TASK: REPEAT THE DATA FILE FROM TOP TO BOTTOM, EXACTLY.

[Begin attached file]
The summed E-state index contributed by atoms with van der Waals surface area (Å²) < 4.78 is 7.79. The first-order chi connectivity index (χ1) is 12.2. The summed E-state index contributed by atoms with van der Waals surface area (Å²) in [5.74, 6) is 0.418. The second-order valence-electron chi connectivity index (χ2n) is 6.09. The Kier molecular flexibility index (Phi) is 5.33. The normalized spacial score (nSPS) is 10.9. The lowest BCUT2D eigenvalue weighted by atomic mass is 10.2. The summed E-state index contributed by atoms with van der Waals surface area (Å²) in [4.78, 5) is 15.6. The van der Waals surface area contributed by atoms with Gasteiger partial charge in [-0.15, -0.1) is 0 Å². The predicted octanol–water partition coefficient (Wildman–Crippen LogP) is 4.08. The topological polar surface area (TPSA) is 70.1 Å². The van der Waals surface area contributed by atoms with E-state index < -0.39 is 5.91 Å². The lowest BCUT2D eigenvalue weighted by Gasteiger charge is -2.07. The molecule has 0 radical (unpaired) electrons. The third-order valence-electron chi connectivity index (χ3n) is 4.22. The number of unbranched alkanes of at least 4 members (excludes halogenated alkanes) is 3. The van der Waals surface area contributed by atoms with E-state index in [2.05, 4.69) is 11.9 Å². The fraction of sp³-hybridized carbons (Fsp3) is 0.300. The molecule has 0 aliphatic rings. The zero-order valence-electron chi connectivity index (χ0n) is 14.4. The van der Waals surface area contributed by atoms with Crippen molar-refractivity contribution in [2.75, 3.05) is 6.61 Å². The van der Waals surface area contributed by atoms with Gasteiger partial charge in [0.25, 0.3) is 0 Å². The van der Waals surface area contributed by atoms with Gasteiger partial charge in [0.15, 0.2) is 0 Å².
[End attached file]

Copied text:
The summed E-state index contributed by atoms with van der Waals surface area (Å²) < 4.78 is 7.79. The first-order chi connectivity index (χ1) is 12.2. The summed E-state index contributed by atoms with van der Waals surface area (Å²) in [5.74, 6) is 0.418. The second-order valence-electron chi connectivity index (χ2n) is 6.09. The Kier molecular flexibility index (Phi) is 5.33. The normalized spacial score (nSPS) is 10.9. The lowest BCUT2D eigenvalue weighted by atomic mass is 10.2. The summed E-state index contributed by atoms with van der Waals surface area (Å²) in [4.78, 5) is 15.6. The van der Waals surface area contributed by atoms with Gasteiger partial charge in [-0.15, -0.1) is 0 Å². The predicted octanol–water partition coefficient (Wildman–Crippen LogP) is 4.08. The topological polar surface area (TPSA) is 70.1 Å². The van der Waals surface area contributed by atoms with E-state index < -0.39 is 5.91 Å². The lowest BCUT2D eigenvalue weighted by Gasteiger charge is -2.07. The molecule has 0 radical (unpaired) electrons. The third-order valence-electron chi connectivity index (χ3n) is 4.22. The number of unbranched alkanes of at least 4 members (excludes halogenated alkanes) is 3. The van der Waals surface area contributed by atoms with E-state index in [2.05, 4.69) is 11.9 Å². The fraction of sp³-hybridized carbons (Fsp3) is 0.300. The molecule has 0 aliphatic rings. The zero-order valence-electron chi connectivity index (χ0n) is 14.4. The van der Waals surface area contributed by atoms with Crippen molar-refractivity contribution in [2.75, 3.05) is 6.61 Å². The van der Waals surface area contributed by atoms with Gasteiger partial charge in [0.25, 0.3) is 0 Å². The van der Waals surface area contributed by atoms with Gasteiger partial charge in [0.15, 0.2) is 0 Å².